Gov. Ron DeSantis is a hero to many conservatives for his handling of the COVID-19 crisis in Florida.
As we know, he is against mandates (unless it’s his mandate). He opposes lockdowns and mask requirements, sparking robust debate about his wisdom on those issues.
But as DeSantis launched into a full-campaign mode for his reelection drive in 2022, one of his biggest benefactors had some criticism for the Governor.
Ken Griffin, the billionaire hedge-fund operator who has contributed more than $10.75 million to a political committee that supports DeSantis, has some hard medicine for the Governor to swallow.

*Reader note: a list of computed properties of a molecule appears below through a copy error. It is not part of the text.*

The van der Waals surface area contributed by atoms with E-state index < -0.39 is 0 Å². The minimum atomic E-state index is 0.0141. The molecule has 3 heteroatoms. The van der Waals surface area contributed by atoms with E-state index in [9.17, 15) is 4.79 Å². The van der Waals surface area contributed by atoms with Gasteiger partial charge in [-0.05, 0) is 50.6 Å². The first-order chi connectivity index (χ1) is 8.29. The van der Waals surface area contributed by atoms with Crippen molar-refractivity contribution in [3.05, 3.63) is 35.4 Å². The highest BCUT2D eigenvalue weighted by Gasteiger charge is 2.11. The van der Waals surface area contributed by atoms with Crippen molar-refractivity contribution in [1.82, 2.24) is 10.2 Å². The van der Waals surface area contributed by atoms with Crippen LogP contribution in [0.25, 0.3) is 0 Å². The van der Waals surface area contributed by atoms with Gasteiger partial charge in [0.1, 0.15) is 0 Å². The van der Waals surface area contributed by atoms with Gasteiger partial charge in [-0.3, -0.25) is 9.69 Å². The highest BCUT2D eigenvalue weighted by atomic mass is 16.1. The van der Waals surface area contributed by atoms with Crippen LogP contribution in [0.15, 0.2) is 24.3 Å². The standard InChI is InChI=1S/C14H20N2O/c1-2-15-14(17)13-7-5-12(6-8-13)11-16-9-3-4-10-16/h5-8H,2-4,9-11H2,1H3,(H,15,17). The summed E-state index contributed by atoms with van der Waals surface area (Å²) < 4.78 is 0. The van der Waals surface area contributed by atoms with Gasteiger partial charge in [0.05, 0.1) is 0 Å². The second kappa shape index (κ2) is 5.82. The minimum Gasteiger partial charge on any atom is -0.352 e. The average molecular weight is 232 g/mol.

“I’ve been frustrated with his position on masks because it has overshadowed his messaging on vaccinations,” Griffin told Bloomberg News.
“He’s caught himself up in a political maelstrom of putting the concept of personal freedom first and foremost around masks, and I understand the principle. But Florida’s a really diverse state. He should have let each county make a decision on its own.”
Is this a good time to mention that the state Board of Education imposed financial penalties on eight school districts for imposing masks on students on Thursday?
The penalties are equal to the monthly salaries of School Board members. In addition, the state was authorized to withhold an amount equal to the federal grants of two districts, Broward and Alachua, received to maintain their mask policies.
So much for the idea of having each county make its own decision.